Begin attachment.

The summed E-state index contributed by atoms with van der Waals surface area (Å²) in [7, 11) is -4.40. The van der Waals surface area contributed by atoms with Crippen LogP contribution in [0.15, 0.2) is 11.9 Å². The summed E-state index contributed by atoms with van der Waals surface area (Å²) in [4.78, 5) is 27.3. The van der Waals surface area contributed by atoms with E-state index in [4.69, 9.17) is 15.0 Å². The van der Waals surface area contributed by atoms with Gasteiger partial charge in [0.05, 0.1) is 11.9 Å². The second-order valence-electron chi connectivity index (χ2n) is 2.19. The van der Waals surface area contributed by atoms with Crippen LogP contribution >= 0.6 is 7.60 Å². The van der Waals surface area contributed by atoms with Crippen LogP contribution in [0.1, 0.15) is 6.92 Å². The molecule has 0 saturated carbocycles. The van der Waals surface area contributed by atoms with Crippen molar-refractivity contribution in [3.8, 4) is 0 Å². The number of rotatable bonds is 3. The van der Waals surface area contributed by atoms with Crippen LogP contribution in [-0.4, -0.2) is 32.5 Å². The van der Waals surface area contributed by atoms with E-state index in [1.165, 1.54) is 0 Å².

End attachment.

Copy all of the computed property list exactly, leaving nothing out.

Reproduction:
The summed E-state index contributed by atoms with van der Waals surface area (Å²) in [7, 11) is -4.40. The van der Waals surface area contributed by atoms with Crippen LogP contribution in [0.15, 0.2) is 11.9 Å². The summed E-state index contributed by atoms with van der Waals surface area (Å²) in [4.78, 5) is 27.3. The van der Waals surface area contributed by atoms with E-state index in [4.69, 9.17) is 15.0 Å². The van der Waals surface area contributed by atoms with Gasteiger partial charge in [0.05, 0.1) is 11.9 Å². The second-order valence-electron chi connectivity index (χ2n) is 2.19. The van der Waals surface area contributed by atoms with Crippen LogP contribution >= 0.6 is 7.60 Å². The van der Waals surface area contributed by atoms with Crippen LogP contribution in [0.1, 0.15) is 6.92 Å². The molecule has 0 saturated carbocycles. The van der Waals surface area contributed by atoms with Crippen molar-refractivity contribution in [3.8, 4) is 0 Å². The number of rotatable bonds is 3. The van der Waals surface area contributed by atoms with Crippen LogP contribution in [-0.4, -0.2) is 32.5 Å². The van der Waals surface area contributed by atoms with E-state index in [1.165, 1.54) is 0 Å².